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Can you control blood sugar levels with brisk walking? New study shows why walking at 5–6 km/h could help | Health and Wellness News

Does brisk walking break down your blood glucose faster and lower your risk of Type 2 diabetes? A recent research paper, published in the British Journal of Sports Medicine, says that the pace of walking is far more beneficial than how long you walk. Not only that, it quantified the percentage of risk reduction with walking speeds.


“Notably, walking at speeds of 4 km/hour or more is linked to a significantly lower risk of developing Type 2 diabetes. The study further quantifies this relationship, indicating that for each additional 1 km/h increase in walking speed above 4 km/h, there’s a corresponding nine per cent decrease in diabetes risk,” says functional medicine expert and celebrity coach Vijay Thakkar. Comparing walking speeds, the study says that walking at an average speed of 3-5 km/hour is associated with a 15 per cent reduced risk of diabetes compared to slower speeds. This risk reduction becomes more pronounced at higher speeds. For instance, walking at a relatively brisk pace of 5–6 km/h correlates with a 24 per cent lower risk, and striding at speeds above 6 km/h is linked with a 39 per cent reduced risk.

An interesting aspect of this study is its emphasis on the importance of walking speed, independent of the duration of the activity. This suggests that the intensity of physical activity, in this case represented by the speed of walking, is a crucial factor in reducing the risk of Type 2 diabetes, irrespective of the total time spent walking.


“We all know that physical inactivity and sedentary behaviour limit the muscle’s ability to utilise glucose and results in decreased muscle mass and fat accumulation, which triggers development of diabetes. Walking, in that sense, emerges as a very doable option” says Dr Richa Chaturvedi, Senior Consultant, Endocrinology, Indraprastha Apollo Hospital, New Delhi. Faster walking speed is associated with better cardiorespiratory fitness and muscle strength. Brisk walking also helps with weight loss, which can improve insulin sensitivity. “This study offers valuable insights into the role of walking speed in diabetes prevention and lays the groundwork for devising walking regimens,” says Thakkar.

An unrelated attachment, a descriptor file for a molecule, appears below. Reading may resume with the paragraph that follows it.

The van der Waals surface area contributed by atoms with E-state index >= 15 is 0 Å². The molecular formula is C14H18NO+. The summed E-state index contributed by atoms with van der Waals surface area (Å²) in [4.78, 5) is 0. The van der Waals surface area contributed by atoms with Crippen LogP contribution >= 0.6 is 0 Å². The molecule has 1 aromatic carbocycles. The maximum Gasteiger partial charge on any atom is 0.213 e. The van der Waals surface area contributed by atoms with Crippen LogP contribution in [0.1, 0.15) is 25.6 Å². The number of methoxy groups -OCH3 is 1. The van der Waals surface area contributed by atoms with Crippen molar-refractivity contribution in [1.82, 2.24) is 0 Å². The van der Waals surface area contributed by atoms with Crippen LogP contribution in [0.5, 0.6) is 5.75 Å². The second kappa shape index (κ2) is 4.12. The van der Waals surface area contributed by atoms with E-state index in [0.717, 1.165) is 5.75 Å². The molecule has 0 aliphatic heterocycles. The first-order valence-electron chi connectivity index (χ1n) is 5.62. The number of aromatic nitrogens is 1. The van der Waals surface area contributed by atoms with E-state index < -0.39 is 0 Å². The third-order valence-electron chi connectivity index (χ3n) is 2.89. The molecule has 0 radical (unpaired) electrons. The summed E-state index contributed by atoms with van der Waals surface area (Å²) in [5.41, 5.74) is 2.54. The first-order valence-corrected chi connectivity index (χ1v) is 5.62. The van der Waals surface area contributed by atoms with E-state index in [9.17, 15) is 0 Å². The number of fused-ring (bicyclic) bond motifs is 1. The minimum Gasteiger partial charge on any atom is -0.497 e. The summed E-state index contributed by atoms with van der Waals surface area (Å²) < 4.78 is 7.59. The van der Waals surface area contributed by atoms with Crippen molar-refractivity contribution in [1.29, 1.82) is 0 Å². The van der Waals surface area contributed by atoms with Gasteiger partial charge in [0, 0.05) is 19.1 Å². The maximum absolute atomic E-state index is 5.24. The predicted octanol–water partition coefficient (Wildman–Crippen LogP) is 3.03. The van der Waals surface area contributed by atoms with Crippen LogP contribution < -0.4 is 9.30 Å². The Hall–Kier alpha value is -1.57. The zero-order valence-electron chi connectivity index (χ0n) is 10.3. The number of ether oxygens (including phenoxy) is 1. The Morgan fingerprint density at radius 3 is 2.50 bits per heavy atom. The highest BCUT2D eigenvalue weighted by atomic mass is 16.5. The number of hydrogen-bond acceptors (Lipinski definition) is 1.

The big question is whether the speed indicated in the study can work for everyone. “For example, walking at a pace of 6 km per hour is akin to circling a football field four times in 15 minutes. This is associated with the most significant risk reduction. However, ability should be matched by individual capacity, fitness levels, health conditions and age. Identifying the ideal pace involves balancing effectiveness and feasibility,” advises Dr Chaturvedi.

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The goal, she says, should be achievable and instill confidence in the walker rather than tiring them out. “Consulting a healthcare professional based on an individual’s specific health status and capabilities is a must,” she says.

Thakkar suggests a gradual buildup to a routine rather than a sudden acceleration. First, one can increase their daily step counts by 1,000 every week, he says. In-home walking routines, like moving around in the house after meals, particularly post-dinner walks, help in glucose utilisation. “For the beginner, we always advise starting slow and then working up. Once settled into a rhythm, try to reach 150 minutes of moderate-intensity walking each week. Set doable goals to encourage you to continue. Sometimes varying pace at intervals, like walking fast for a while and slowing down could help with heart rate variability and increase insulin resistance,” Thakkar adds.


One must contextualise these findings within a broader health and wellness perspective.“The evidence is characterised as low to moderate in certainty, primarily due to potential biases in the included studies. This points to a need for further research.” In the end, he argues, there has to be an integrated approach to health, combining exercise with mindful eating and other lifestyle choices.

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